Learning from Japan
Collective Housing in Japan
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- After the success of Small Houses the author devotes herself to a new trend in Japanese residential architecture
- Comprehensive plan material and photographs in an attractive layout
- Groundbreaking findings for the Western world
Aims and Scope
Single-family houses are becoming increasingly outdated. They offer no response to demographic change or to the fact that there are fewer and fewer life-long relationships. They are often too inflexible for new family models or ways of cohabitation.
This publication presents projects in recent years in Japan, which respond to the need for new forms of housing. The architects are developing solutions that allow residents to live together but still maintain enough distance and privacy. The presented apartment types and their layout allow for a variety of life models. Particularly interesting here is the use of spaces that provide a gradual transition from public to private space—an approach to building that, according to experts, could revolutionize western residential architecture.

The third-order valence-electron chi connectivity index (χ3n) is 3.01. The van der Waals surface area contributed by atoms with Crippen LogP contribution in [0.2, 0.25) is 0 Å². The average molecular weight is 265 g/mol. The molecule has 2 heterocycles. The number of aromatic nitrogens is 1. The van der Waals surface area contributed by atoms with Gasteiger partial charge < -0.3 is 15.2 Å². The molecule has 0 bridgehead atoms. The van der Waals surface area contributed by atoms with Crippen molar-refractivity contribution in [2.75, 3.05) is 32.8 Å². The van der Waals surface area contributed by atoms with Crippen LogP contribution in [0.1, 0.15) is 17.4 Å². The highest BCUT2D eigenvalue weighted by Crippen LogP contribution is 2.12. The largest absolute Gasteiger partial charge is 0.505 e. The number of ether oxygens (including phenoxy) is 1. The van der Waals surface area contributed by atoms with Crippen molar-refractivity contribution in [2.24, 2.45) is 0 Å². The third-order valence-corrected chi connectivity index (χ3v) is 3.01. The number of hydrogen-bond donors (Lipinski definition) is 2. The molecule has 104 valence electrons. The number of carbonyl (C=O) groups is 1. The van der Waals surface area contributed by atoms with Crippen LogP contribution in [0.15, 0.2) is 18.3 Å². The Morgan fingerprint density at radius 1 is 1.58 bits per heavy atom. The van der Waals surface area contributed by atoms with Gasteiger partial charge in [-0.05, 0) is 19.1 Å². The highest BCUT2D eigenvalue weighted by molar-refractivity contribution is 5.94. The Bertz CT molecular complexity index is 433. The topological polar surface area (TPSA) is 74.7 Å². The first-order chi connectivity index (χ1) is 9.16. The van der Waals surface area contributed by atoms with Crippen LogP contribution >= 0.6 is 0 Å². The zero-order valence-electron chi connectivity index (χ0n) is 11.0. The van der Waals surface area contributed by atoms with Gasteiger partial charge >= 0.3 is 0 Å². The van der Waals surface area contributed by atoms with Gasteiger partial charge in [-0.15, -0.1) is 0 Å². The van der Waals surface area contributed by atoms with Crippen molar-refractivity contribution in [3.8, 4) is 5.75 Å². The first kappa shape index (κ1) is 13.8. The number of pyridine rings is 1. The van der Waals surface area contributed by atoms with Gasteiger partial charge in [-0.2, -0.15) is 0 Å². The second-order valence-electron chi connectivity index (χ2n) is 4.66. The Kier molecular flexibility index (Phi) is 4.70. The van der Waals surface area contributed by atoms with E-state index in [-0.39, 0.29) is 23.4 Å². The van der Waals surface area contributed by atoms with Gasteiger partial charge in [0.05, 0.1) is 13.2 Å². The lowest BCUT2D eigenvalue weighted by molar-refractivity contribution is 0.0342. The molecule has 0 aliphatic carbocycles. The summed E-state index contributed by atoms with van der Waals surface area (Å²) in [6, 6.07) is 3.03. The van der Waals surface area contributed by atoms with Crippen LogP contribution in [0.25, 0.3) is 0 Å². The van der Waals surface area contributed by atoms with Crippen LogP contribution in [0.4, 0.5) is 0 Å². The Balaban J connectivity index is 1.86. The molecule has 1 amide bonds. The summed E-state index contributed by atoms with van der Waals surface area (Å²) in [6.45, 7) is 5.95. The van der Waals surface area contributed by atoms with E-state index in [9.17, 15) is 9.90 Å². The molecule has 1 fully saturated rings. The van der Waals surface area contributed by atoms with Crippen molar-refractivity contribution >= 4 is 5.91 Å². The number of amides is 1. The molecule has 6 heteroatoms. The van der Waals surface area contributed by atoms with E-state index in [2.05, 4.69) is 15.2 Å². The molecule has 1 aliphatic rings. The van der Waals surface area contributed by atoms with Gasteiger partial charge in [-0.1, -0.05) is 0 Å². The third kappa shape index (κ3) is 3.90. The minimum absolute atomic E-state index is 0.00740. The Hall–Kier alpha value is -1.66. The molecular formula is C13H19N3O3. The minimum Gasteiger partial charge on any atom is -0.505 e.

The publication portrays these new forms of building and living based on prominent Japanese examples that include Shigeru Ban, Sou Foujimoto, and Akihisa Hirata.
- 160 pages
- 10 Fig.
- Type of Publication: